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M: Do you think you will continue the story? The film ended on a cliff hanger.
R: It depends on the interest. I have the footage but there's a limit on the length of the film, so I left the film on a cliffhanger. Part of it was that I wanted to inform the public that this place existed and the other part was that I wanted to encourage other people to investigate themselves.

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After I showed the film at the Festival, there was someone in the audience who came up to talk to me. A much older guy than me who had actually worked on the missiles as an engineer. Just recently, he agreed to do an interview with me. I have footage of what was in the bunker, and I'm going to go talk to him and potentially combine it into a Part Two. That's the fun part of it. Once you put something out there, it starts to stir up a lot of other things. 

M: What was the most challenging part of the filmmaking process? What did you enjoy the most about it?
R: The hardest part was learning to tell a story. In the beginning, I’d bring what I’d shot to class and they’d kindly say, “What point are you trying to make, what’s your story?” Then I’d have to go back and be like “Yeah, what am I doing. What’s the point of what I just shot other than it was fun to shoot and I thought it was interesting?” Learning how to create an arc of the story within the span of a short video was the most challenging thing because I’m a technology guy and not really a storyteller. It was a lot of fun to learn and difficult to do.

The other hard part was getting critiqued by my peers and the teacher. You create this thing and in your own head you think, “Oh, this is really good, I like it.” But then you show it to people who have no knowledge on what you’re doing and they go “Well, I don’t understand this part” or “That doesn’t make any sense.” It’s hard to absorb the criticism and then go back and change it. You really have to listen to people and then make it right to make it appealing to a wider audience. But Gary, the teacher, is really good. He gives criticism but he would say, “In the end, you’re the director, you decide what to do.”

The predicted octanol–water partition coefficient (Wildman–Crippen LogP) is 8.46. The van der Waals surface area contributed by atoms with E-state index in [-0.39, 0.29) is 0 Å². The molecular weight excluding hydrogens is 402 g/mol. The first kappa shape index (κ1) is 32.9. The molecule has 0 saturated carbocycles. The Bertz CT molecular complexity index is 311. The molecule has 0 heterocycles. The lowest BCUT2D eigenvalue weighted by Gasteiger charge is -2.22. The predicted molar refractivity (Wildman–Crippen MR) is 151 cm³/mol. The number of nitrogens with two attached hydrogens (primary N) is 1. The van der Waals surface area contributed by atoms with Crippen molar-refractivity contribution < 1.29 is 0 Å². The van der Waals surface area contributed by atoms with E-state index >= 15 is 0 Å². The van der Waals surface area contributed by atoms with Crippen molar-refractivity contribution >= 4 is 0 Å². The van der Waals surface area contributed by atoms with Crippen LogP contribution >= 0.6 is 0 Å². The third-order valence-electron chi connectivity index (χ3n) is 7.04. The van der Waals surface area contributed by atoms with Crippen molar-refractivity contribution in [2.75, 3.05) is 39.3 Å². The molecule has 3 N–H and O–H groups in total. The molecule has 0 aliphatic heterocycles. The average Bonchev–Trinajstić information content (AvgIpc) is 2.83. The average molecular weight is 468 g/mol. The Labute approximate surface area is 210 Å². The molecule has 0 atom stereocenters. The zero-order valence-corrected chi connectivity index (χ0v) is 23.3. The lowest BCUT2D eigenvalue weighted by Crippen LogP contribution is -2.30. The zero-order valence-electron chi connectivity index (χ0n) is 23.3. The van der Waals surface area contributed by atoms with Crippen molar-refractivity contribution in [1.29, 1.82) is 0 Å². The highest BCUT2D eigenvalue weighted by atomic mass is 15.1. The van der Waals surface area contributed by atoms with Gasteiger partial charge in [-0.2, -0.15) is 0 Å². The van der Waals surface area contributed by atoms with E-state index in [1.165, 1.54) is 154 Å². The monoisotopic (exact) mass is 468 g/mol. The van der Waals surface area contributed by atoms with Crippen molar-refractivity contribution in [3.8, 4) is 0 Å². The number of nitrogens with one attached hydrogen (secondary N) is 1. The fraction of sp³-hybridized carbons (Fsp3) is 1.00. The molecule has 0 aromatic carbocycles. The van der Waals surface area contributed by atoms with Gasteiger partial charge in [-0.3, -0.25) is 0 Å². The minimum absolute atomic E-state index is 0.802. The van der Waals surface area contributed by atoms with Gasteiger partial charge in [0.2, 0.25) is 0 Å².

The best thing though, is that through this class I branched out and met all kinds of people that I would’ve never met outside of my "comfort zone." Forget making the films and all that, just meeting the people has been really great.

M: Are you planning on continuing with Digital Histories in the future? What are your next steps in filmmaking?
R: I’m pretty sure I’m going to take the class again, I have a few topics that I’m looking into that really interest me. It kind of came out of the blue but now I’m completely absorbed in those stories. I’ve set up a few interviews, so we’ll see what happens.

To learn more about Digital Histories, click here.

Melody Chen is a student at UCLA majoring in Asian American Studies and minoring in Food Studies. With interests in the arts, community organizing, media, and food, Melody strives to utilize arts activism as a way to stir up dialogues within and across communities.

See below for some of Robert's recent videos.

6/28/17, Gil Garcetti recalls advice he received from his son Eric in 1988.
6/28/2017, Gil Garcetti was asked: How would you feel if in say 10 years from now you visited Little Tokyo and the only thing that remained was a bronze sign that said "Historic Little Tokyo"?